A subordinate clause may express purpose or result.
Clauses of Purpose
1. These men died that we might live.
2. I will take care that you are not harmed.
3. John worked day and night that the plans might be ready in time.
4. We threw our ballast overboard, so that the airship might clear the treetops.
5. All our arrangements have been made with the utmost precision, in order that the ship may be launched promptly and without accident.
Clauses of Result
1. He has recovered his strength, so that he can now work.
2. The town stood at the foot of the volcano, so that every building was destroyed.
3. Quentin started so suddenly that he almost dropped his weapon.
4. His rancor against the duke was so apparent that one saw it in the first half-hour’s conversation.
5. Their minds were so much embittered that they imputed to each other nothing less than deliberate villany.
6. You make such a noise that I cannot hear the music.
Clauses of purpose may be introduced by the subordinate conjunction that or by a phrase containing it (so that, in order that, to the end that, etc.).
Negative clauses of purpose may be introduced by that ... not or by lest.
1. Take heed lest thou fall.
2. I feared lest I might anger thee.—Shakespeare.
Clauses of result may be introduced by the phrase so that, consisting of the adverb so and the subordinate conjunction that; or by that alone, especially when so, such, or some similar word stands in the main clause.
A clause of purpose or of result may be either an adverbial clause (as in § 403) or a substantive clause.
1. I intend that you shall be elected. [Object.]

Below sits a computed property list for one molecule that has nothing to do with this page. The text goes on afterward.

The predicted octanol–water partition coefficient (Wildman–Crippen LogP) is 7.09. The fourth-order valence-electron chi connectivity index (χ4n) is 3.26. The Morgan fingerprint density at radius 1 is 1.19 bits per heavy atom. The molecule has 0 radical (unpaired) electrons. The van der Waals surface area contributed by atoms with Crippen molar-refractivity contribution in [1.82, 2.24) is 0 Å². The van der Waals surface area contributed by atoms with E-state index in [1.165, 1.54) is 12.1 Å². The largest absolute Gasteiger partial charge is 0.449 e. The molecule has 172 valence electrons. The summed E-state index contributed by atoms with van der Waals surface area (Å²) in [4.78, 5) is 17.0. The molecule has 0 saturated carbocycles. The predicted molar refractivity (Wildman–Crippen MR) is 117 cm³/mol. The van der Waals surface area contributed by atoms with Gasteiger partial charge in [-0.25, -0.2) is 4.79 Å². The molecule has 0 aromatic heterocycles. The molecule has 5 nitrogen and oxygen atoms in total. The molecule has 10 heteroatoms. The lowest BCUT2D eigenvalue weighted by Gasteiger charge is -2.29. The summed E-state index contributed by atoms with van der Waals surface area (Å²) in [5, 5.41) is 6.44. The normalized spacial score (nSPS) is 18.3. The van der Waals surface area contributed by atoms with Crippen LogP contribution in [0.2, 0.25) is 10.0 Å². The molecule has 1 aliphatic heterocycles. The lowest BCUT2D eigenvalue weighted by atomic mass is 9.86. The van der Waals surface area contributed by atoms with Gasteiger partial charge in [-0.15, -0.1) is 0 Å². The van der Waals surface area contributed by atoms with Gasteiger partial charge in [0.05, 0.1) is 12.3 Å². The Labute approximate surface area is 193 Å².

2. My intention is that you shall be appointed. [Predicate nominative.]
3. The result is that he is bankrupt. [Predicate nominative.]
4. His exertions had this effect, that the vote was unanimous. [Appositive.]
A substantive clause of purpose is often used as the object of a verb of commanding, desiring, or the like.
1. The general ordered that the fort should be blown up.
2. The prisoner begged that his fetters might be struck off.
Purpose may be expressed by the infinitive with to or in order to, and result by the infinitive with to or as to.
1. He abandoned his profession to [or in order to] become a missionary. [Purpose.]
2. He was kind enough to help me. [Result. Compare: He was so kind that he helped me.]
3. He was so kind as to help me. [Result.]
Negative result is often expressed by the adverb too and the infinitive.
1. Iron is too heavy to float. [Compare: Iron is so heavy that it does not float.]
Purpose may be expressed by an infinitive clause.
2. The teacher intended us to finish the book. [Compare: The teacher intended that we should finish the book.]
3. The foreman ordered the engine to be stopped. [Compare: The foreman ordered that the engine should be stopped.]